San Jose Gives Boston Properties Final Go-Ahead for 2MM SQFT Downtown Development
By Vladimir Bosanac | The Registry | September 17, 2021
Boston Properties received final approval from the San Jose City Council this week to advance its 2.05 million square foot mixed-use, two-tower mega project that it plans to bring to life at 447 AlmadenBoulevard. A unanimous vote from the Council gives the developer the green light to develop the 16 story’ towers that will feature 37,603 gross square feet of ground-floor retail and amenity space, 1,416,717 gross square feet of commercial office space as well as three levels of parking.
While the vote did not see any dissension among the Council members, concerns about the project that were addressed in earlier meetings were discussed during this latest session. The City staff provided another deep dive into the project’s impact on the riparian policies and addressed the concerns as well as the impact this development will have on the Guadalupe River and surrounding natural settings that it may disrupt. However, the staff found the development is consistent with San Jose’s General Plan, the zoning code development standards, the City Council policies including the Riparian Policy and the 2004 Downtown Design Guidelines, and advised the Council to approve it.
The public comments in support of and objecting to the development echoed similar feedback from the Planning Commission meeting, which occurred at the end of August. A number of speakers from the union trades spoke favorably of the opportunity Boston Properties would allow them. They highlighted the fact that the construction process would enable local jobs and high quality of life for their members. San Jose Downtown Association also spoke in support of the development, as did the Children’s Discovery Museum, which would be its neighbor. The Museum spokesperson highlighted the project as a stunning backdrop to the museum, and he anticipates the development will activate the park and the river, which isa feature of the museum, too. It would help restore the river, provide new amenities like restaurants and retail stores, and deliver much-needed and safer parking on weekends and holidays, their busiest times.
However, some of the same organizations that objected previously also voiced their concerns. The Sierra Club is not in support of the proposed development. Neither is the California Native Plants Society. In addition, a number of private citizens spoke against the project, citing destruction of natural habitat and depletion of the river and the natural setting that exists on the site today. Their biggest concerns stem from the proximity of the buildings to the bank of the river and the proximity of the underground parking to the waterway.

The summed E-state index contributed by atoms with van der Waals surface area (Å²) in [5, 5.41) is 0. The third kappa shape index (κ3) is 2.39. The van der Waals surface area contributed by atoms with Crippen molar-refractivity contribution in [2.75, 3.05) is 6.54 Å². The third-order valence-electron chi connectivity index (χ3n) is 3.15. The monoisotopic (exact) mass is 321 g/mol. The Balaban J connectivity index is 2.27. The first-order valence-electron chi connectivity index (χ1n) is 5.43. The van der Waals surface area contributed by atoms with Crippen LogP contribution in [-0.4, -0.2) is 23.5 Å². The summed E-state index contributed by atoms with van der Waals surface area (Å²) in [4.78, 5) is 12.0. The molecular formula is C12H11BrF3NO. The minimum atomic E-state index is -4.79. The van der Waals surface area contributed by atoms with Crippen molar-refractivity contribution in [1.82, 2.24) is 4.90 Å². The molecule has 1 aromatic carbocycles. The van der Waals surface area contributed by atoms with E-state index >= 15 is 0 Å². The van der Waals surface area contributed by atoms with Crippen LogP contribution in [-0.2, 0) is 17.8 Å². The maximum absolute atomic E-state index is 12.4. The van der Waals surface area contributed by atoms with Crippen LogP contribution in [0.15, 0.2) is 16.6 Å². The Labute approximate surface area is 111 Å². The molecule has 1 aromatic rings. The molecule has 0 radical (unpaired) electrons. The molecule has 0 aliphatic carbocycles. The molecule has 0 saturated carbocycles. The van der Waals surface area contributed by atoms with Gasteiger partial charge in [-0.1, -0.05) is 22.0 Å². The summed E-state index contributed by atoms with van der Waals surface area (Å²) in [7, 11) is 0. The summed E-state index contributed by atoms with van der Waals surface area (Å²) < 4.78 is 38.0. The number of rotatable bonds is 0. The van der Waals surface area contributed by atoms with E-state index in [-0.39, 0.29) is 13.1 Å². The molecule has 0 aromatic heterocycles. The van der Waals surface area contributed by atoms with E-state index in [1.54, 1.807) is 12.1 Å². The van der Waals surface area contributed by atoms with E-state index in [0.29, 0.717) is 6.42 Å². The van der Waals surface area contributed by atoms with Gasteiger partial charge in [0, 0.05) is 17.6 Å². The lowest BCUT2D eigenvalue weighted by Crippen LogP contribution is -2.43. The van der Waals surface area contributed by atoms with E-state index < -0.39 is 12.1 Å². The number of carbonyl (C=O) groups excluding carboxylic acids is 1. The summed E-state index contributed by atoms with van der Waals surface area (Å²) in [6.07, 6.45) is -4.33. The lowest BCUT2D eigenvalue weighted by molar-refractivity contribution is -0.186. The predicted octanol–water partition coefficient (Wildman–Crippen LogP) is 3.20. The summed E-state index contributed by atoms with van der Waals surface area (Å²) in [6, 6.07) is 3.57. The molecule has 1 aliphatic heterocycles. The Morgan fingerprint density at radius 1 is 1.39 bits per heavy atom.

Mayor Liccardo summarized what most the Council members expressed, “I think it’s gonna be a wonderful addition and, bluntly, a superior alternative to a paved parking lot, which is what it is today,” he said acknowledging the challenges with the setting, but confirming his belief that the development follows all City guidelines and policies surrounding the proximity to the river.
He also added that the development would deliver $17 million of impact fees, which will directly be used for affordable housing, in addition to a $6.5 million annual contribution to the San Jose school district and other benefits. And while he acknowledged the negative impact the project will have on the site, he underscored that this will not be the cause of that impact, just an incremental contributor to that impact.
In addition, the development team offered a glimpse of its efforts into being great stewards of the site.Boston Properties plans to add 12,500 square feet of landscaping across the development and include a filtering system for the runoff water that would actually mitigate the effects of possible flooding and further erosion of the river banks.
“We were hoping this project would rise many years ago, and the timing wasn’t right,” said Mayor Liccardo. While he hopes Boston Properties will kick off their project soon, he understands that the reality may be uncertain. “There are 30 buildings already approved for development in the downtown area,” he added, “and they are still waiting for the right time and financing.”
Most of his City Council colleagues agreed that the development would help revitalize this part of the downtown core and see the project as a catalyst of that transformation. With full support of the City, Boston Properties can now advance the project into reality.
Full article by Vladimir Bosanac: https://news.theregistrysf.